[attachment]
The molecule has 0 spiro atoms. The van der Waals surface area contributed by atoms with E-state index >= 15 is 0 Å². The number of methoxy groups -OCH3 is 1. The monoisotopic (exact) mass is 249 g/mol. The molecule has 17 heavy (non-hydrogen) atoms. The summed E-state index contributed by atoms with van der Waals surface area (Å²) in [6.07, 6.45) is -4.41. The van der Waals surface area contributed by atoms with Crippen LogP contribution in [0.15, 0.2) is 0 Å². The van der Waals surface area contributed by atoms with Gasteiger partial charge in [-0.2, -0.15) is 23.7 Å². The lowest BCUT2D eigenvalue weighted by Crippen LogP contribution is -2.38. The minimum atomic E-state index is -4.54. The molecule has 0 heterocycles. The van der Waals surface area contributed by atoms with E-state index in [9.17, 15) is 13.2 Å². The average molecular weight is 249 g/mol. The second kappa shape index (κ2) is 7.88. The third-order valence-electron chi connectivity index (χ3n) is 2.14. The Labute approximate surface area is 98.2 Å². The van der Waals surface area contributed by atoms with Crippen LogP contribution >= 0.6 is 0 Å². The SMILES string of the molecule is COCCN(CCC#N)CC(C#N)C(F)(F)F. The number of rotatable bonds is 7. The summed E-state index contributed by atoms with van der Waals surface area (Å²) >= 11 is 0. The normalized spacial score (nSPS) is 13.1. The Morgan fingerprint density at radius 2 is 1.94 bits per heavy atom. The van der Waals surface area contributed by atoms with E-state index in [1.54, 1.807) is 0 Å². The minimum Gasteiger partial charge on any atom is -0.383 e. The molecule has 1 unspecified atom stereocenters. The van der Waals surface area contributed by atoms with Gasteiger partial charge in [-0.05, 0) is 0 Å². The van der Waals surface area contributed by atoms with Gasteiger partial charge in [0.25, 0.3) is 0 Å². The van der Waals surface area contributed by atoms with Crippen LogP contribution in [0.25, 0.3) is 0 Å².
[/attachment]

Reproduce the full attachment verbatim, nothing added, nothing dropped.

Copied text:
The molecule has 0 spiro atoms. The van der Waals surface area contributed by atoms with E-state index >= 15 is 0 Å². The number of methoxy groups -OCH3 is 1. The monoisotopic (exact) mass is 249 g/mol. The molecule has 17 heavy (non-hydrogen) atoms. The summed E-state index contributed by atoms with van der Waals surface area (Å²) in [6.07, 6.45) is -4.41. The van der Waals surface area contributed by atoms with Crippen LogP contribution in [0.15, 0.2) is 0 Å². The van der Waals surface area contributed by atoms with Gasteiger partial charge in [-0.2, -0.15) is 23.7 Å². The lowest BCUT2D eigenvalue weighted by Crippen LogP contribution is -2.38. The minimum atomic E-state index is -4.54. The molecule has 0 heterocycles. The van der Waals surface area contributed by atoms with E-state index in [9.17, 15) is 13.2 Å². The average molecular weight is 249 g/mol. The second kappa shape index (κ2) is 7.88. The third-order valence-electron chi connectivity index (χ3n) is 2.14. The Labute approximate surface area is 98.2 Å². The van der Waals surface area contributed by atoms with Crippen LogP contribution >= 0.6 is 0 Å². The SMILES string of the molecule is COCCN(CCC#N)CC(C#N)C(F)(F)F. The number of rotatable bonds is 7. The summed E-state index contributed by atoms with van der Waals surface area (Å²) >= 11 is 0. The normalized spacial score (nSPS) is 13.1. The Morgan fingerprint density at radius 2 is 1.94 bits per heavy atom. The van der Waals surface area contributed by atoms with E-state index in [1.54, 1.807) is 0 Å². The minimum Gasteiger partial charge on any atom is -0.383 e. The molecule has 1 unspecified atom stereocenters. The van der Waals surface area contributed by atoms with Gasteiger partial charge in [-0.05, 0) is 0 Å². The van der Waals surface area contributed by atoms with Gasteiger partial charge in [0.25, 0.3) is 0 Å². The van der Waals surface area contributed by atoms with Crippen LogP contribution in [0.25, 0.3) is 0 Å².